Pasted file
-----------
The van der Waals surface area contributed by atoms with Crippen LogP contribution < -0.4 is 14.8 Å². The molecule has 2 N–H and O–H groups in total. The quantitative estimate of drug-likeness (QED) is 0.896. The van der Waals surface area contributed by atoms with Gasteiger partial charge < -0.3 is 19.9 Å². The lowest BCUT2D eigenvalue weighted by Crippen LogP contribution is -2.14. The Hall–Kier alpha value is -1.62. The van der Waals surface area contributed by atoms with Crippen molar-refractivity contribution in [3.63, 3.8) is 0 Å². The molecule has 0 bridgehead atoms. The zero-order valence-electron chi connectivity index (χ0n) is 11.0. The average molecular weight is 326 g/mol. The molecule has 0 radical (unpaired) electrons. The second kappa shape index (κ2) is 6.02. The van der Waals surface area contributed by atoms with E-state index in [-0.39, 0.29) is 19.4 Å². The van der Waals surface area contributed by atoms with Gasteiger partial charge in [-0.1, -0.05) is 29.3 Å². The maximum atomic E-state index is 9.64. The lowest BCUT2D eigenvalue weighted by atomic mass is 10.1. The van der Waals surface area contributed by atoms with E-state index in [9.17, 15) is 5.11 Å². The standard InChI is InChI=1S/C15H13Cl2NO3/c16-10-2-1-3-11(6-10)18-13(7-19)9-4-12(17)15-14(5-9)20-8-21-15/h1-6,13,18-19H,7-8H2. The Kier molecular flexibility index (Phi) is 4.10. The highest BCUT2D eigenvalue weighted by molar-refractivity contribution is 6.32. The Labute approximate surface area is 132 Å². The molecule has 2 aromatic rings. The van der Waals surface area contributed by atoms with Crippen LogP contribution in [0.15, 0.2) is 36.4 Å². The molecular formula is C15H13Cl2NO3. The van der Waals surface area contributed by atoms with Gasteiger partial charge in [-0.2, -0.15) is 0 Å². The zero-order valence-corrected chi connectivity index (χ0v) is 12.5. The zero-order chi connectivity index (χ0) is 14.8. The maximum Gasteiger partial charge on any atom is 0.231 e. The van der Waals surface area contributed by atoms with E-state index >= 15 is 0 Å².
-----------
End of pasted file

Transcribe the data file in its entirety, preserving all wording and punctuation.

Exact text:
The van der Waals surface area contributed by atoms with Crippen LogP contribution < -0.4 is 14.8 Å². The molecule has 2 N–H and O–H groups in total. The quantitative estimate of drug-likeness (QED) is 0.896. The van der Waals surface area contributed by atoms with Gasteiger partial charge < -0.3 is 19.9 Å². The lowest BCUT2D eigenvalue weighted by Crippen LogP contribution is -2.14. The Hall–Kier alpha value is -1.62. The van der Waals surface area contributed by atoms with Crippen molar-refractivity contribution in [3.63, 3.8) is 0 Å². The molecule has 0 bridgehead atoms. The zero-order valence-electron chi connectivity index (χ0n) is 11.0. The average molecular weight is 326 g/mol. The molecule has 0 radical (unpaired) electrons. The second kappa shape index (κ2) is 6.02. The van der Waals surface area contributed by atoms with E-state index in [-0.39, 0.29) is 19.4 Å². The van der Waals surface area contributed by atoms with Gasteiger partial charge in [-0.1, -0.05) is 29.3 Å². The maximum atomic E-state index is 9.64. The lowest BCUT2D eigenvalue weighted by atomic mass is 10.1. The van der Waals surface area contributed by atoms with E-state index in [9.17, 15) is 5.11 Å². The standard InChI is InChI=1S/C15H13Cl2NO3/c16-10-2-1-3-11(6-10)18-13(7-19)9-4-12(17)15-14(5-9)20-8-21-15/h1-6,13,18-19H,7-8H2. The Kier molecular flexibility index (Phi) is 4.10. The highest BCUT2D eigenvalue weighted by molar-refractivity contribution is 6.32. The Labute approximate surface area is 132 Å². The molecule has 2 aromatic rings. The van der Waals surface area contributed by atoms with Crippen LogP contribution in [0.15, 0.2) is 36.4 Å². The molecular formula is C15H13Cl2NO3. The van der Waals surface area contributed by atoms with Gasteiger partial charge in [-0.2, -0.15) is 0 Å². The zero-order valence-corrected chi connectivity index (χ0v) is 12.5. The zero-order chi connectivity index (χ0) is 14.8. The maximum Gasteiger partial charge on any atom is 0.231 e. The van der Waals surface area contributed by atoms with E-state index >= 15 is 0 Å².